The European Central Bank is suspending a waiver allowing Greek banks to use government debt as collateral for loans, depriving the banks of a key avenue to much-needed cash.
"Suspension is in line with existing Eurosystem rules, since it is currently not possible to assume a successful conclusion of the programme review," the ECB said in a statement.
The announcement came just hours after new Greek Finance Minister Yanis Varoufakis held his first talks with ECB chief Mario Draghi, as part of the country's push to renegotiate Athens' €240bn EU-IMF bailout.
Ahead of the talks in Frankfurt, Mr Varoufakis told the German weekly Die Zeit that the ECB "should support our banks so that we can stay afloat", acknowledging that Greece was "a bankrupt country".
Greek debt has a junk credit rating and, under ECB rules, should not qualify as collateral for loans.
However, because of Greece's dire economic situation, it had been granted a waiver to that rule as long as Athens was deemed to be in compliance with the terms of its bailout.
Earlier, Greek Prime Minister Alexis Tsipras said he believed it was possible to find a solution to the debt standoff between Athens and the EU.
"I am very optimist(ic) that we will try to do our best in order to find a common, viable and mutually acceptable solution for our common future," Mr Tsipras told a joint press conference with European Parliament President Martin Schulz.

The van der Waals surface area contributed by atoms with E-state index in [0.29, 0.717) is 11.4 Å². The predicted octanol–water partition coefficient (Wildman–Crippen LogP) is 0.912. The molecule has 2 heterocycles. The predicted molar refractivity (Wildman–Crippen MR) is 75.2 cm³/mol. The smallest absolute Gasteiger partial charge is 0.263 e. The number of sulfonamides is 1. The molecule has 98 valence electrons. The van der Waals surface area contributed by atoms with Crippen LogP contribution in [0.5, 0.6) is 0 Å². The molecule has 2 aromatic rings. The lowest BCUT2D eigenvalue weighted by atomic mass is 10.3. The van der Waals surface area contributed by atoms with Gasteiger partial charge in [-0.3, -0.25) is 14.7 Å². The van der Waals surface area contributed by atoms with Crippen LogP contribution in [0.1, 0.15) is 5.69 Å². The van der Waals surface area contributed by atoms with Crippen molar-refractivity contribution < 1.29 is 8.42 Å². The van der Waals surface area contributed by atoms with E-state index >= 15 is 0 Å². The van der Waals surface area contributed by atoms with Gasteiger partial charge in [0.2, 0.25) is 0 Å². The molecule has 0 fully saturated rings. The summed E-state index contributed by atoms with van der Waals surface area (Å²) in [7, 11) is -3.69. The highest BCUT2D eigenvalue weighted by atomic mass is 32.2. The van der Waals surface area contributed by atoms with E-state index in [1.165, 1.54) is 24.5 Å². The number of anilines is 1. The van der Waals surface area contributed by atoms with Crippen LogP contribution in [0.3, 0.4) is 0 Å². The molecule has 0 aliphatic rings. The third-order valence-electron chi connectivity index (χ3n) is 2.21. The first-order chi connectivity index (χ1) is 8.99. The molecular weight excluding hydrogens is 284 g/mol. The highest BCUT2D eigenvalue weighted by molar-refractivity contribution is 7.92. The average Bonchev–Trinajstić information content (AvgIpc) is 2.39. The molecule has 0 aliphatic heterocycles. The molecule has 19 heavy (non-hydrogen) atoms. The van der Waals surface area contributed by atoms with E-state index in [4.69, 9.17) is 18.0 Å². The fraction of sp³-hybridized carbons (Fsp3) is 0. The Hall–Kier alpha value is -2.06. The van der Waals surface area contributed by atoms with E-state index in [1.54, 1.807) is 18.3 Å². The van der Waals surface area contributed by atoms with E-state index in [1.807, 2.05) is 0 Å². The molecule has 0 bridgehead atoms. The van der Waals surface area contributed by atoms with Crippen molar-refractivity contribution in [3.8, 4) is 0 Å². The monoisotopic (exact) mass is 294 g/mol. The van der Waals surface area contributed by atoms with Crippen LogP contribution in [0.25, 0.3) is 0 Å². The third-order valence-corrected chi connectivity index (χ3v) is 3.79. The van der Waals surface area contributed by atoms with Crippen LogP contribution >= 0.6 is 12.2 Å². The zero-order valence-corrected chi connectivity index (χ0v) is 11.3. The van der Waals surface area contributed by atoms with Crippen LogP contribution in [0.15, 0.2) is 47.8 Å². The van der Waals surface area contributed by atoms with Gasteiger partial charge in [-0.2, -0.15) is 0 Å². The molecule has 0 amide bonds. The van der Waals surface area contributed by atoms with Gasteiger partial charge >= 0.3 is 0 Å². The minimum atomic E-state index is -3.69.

Mr Tsipras earlier met with the leaders of the European Commission, Parliament and the European Council, the body representing EU leaders.
The meetings are part of a charm offensive as Greek ministers continue to lobby EU capitals on their campaign to have Greece's €315bn debt alleviated, but some eurozone governments remain sceptical.
Mr Tsipras got a warm welcome from Commission President Jean-Claude Juncker, walking off hand-in-hand for talks after exchanging a kiss on the cheeks for the cameras.
Despite the consternation caused by the new government's confrontational approach last week, there have been more nuanced, if sometimes confusing, signals this week.
Greece wants to swap its loans to the EU and IMF for new bonds whose repayment terms would be governed by how well the country was doing economically.
But it also wants to formally end the bailout at the end of the month, and get bridging loans until the summer; something that the ECB has signalled would not be possible.
But while the talking continues the sense of confrontation has, for the moment, been lifted.